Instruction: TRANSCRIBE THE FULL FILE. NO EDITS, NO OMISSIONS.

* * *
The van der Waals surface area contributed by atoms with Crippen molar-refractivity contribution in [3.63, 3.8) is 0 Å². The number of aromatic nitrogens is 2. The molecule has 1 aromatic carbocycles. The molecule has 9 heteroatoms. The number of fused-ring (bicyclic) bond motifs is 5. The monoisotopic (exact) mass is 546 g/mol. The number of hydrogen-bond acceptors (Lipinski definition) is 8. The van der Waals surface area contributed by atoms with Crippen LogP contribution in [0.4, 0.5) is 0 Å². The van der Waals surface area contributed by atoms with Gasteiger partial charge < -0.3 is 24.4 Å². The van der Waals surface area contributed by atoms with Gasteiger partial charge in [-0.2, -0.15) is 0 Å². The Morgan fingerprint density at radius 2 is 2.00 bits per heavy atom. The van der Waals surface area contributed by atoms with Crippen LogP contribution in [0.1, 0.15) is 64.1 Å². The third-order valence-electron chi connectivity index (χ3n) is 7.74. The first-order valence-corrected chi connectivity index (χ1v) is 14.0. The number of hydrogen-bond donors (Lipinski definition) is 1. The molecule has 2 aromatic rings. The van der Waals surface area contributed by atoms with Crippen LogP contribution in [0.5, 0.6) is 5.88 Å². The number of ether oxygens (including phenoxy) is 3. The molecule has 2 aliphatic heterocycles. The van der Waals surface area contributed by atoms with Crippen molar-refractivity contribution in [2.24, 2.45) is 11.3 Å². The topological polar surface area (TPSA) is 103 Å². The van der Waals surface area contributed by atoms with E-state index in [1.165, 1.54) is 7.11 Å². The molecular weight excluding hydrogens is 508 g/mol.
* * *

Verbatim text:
The van der Waals surface area contributed by atoms with Crippen molar-refractivity contribution in [3.63, 3.8) is 0 Å². The number of aromatic nitrogens is 2. The molecule has 1 aromatic carbocycles. The molecule has 9 heteroatoms. The number of fused-ring (bicyclic) bond motifs is 5. The monoisotopic (exact) mass is 546 g/mol. The number of hydrogen-bond acceptors (Lipinski definition) is 8. The van der Waals surface area contributed by atoms with Crippen LogP contribution in [0.4, 0.5) is 0 Å². The van der Waals surface area contributed by atoms with Gasteiger partial charge < -0.3 is 24.4 Å². The van der Waals surface area contributed by atoms with Gasteiger partial charge in [-0.2, -0.15) is 0 Å². The Morgan fingerprint density at radius 2 is 2.00 bits per heavy atom. The van der Waals surface area contributed by atoms with Crippen LogP contribution in [0.1, 0.15) is 64.1 Å². The third-order valence-electron chi connectivity index (χ3n) is 7.74. The first-order valence-corrected chi connectivity index (χ1v) is 14.0. The number of hydrogen-bond donors (Lipinski definition) is 1. The molecule has 2 aromatic rings. The van der Waals surface area contributed by atoms with Crippen LogP contribution in [0.5, 0.6) is 5.88 Å². The number of ether oxygens (including phenoxy) is 3. The molecule has 2 aliphatic heterocycles. The van der Waals surface area contributed by atoms with Crippen molar-refractivity contribution in [2.24, 2.45) is 11.3 Å². The topological polar surface area (TPSA) is 103 Å². The van der Waals surface area contributed by atoms with E-state index in [1.165, 1.54) is 7.11 Å². The molecular weight excluding hydrogens is 508 g/mol.